Friday, December 17, 2010

Christmas Memories



My family moved around a lot when I was growing up (my dad worked for IBM, aka I’ve Been Moved). So every few years, we celebrated the holidays in a different place. My mom was good about keeping up traditions so that Christmas was Christmas, no matter where we lived. Sometime after Thanksgiving, she’d pillage packing boxes marked “Xmas Stuff;” and once she got going, there was no stopping her. The scent of evergreen permeated the house as she wrapped boughs of it tied with red bows up and down the banisters. Other decorations crowded table-tops, bookcases, mantles, and the piano. Mom’s mix was eclectic: an elaborate nativity set from Italy, trees made from tuna cans, sculptural metal angels, and paper-mache snowmen. No surface remained free of holiday cheer.

But before any counting down of days ‘til Christmas could commence, we had to do two things: (1) Bake my great-grandmother’s shortbread cookies (that had at least 150 ingredients and all had to be iced in appropriate colors), and (2) Get a real tree. The cookie part was almost easy compared to the tree trip. Mom had to bundle up three kids in enough layers to nearly render us immobile then we’d pack into the station wagon, bound for the nearest lot. My dad would grab the first tree he saw and ask, “How’s this?” A half hour and two dozen trees later, my mother would nod and say, “That’s it!” She always liked the biggest, fattest balsam that took eons for them to tie up. Once home, Dad stuck the tree in a bucket and prayed the water didn’t freeze overnight. The next day, he’d stuff it into the stand and put the lights on, and Mom would spread the skirt beneath. Ta-da! Let the tree-trimming begin!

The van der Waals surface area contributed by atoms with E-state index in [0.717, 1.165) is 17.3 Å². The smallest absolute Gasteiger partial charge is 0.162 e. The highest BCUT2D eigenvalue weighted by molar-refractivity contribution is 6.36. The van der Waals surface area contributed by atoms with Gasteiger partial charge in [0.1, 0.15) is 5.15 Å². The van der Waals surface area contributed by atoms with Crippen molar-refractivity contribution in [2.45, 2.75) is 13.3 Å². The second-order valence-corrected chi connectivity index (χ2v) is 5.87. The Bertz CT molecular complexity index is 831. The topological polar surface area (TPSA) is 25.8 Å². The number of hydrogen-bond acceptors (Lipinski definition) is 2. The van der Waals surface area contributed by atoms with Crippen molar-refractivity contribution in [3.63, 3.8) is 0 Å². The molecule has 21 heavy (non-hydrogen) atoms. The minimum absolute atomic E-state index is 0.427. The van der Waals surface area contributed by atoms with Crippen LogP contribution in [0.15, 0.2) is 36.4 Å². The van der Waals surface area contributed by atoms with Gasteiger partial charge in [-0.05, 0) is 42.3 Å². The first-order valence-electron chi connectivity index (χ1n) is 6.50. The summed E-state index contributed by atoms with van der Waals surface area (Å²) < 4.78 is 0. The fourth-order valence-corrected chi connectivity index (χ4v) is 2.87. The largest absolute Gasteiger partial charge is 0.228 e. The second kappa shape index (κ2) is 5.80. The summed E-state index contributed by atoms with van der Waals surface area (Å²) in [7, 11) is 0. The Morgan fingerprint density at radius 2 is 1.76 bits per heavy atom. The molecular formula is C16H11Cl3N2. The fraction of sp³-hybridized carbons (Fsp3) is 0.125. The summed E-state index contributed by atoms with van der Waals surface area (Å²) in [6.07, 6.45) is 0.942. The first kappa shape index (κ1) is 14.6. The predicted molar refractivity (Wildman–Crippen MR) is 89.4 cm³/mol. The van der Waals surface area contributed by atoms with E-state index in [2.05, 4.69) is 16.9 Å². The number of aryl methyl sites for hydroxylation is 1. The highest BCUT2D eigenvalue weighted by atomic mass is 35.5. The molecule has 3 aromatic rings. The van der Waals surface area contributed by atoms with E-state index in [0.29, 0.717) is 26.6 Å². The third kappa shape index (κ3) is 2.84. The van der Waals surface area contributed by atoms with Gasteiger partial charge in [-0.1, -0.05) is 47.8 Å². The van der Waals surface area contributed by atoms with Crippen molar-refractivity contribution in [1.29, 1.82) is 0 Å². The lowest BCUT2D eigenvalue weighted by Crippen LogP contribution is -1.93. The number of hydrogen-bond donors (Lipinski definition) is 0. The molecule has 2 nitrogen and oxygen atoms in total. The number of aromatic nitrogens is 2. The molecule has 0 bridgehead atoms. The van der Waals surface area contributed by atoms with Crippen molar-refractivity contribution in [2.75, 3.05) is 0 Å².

Hanging the ornaments was a huge honkin’ deal. My mother made sure the whole family was present before she put out eggnog and placed a holiday album on the stereo. While my sibs and I unearthed equal parts hand-made doo-dads and delicate glass baubles from the tissue stuffed cavities of cardboard boxes, Nat King Cole crooned of chestnuts roasting on an open fire. I loved glass birds with clips for claws so I could stick them on the ends of branches, like they’d flown in and were just resting. I adored silver orbs that reflected every color in the rainbow. But one pair of ornaments remained the most special for years: a burlap man and woman my sister and I had named “Speed” and “Trixie,” after the characters in Speed Racer. Every Christmas, their ink faces rubbed off a little more and their yarn hair disappeared, but Molly and I couldn’t wait to place them on the tree next to one another so they could chat about Spanky and Racer X.

Once the ornaments were up, it was tinsel time! We were tinsel-flinging fools back then. Despite Mom’s instructions to put it on one piece at a time—“like a dripping icicle”—we’d toss fistfuls at the higher branches and see what would stick. By the time we’d finished, our tree looked gaudier than a Vegas showgirl.

We had our big family dinner on Christmas Eve. The menu echoed our Thanksgiving meal: turkey, spiral ham, green bean casserole, corn casserole, cranberry mold, and fat black olives that my sister plucked off the garnish tray and stuck on each fingertip. After dinner, we opened one present from a far-away relative before we put on our coats to attend Christmas Eve service. I loved to warble with the choir on “O Come All Ye Faithful” and “Hark! The Herald Angels Sing” and sit in silent awe as the star vocalist belted out “Ave Maria” and “Oh, Holy Night.” Once home and sleepy, we’d set out cookies and milk for Santa, glance at our empty stockings, and head up to bed. Before I nodded off, I’d listen for reindeer on the rooftop (I swear, one night, I heard them!). At the crack of dawn, I’d awaken and fling on my quilted robe as the rest of the house slowly roused. My dad would bark a reminder not to go downstairs until he had his camera ready.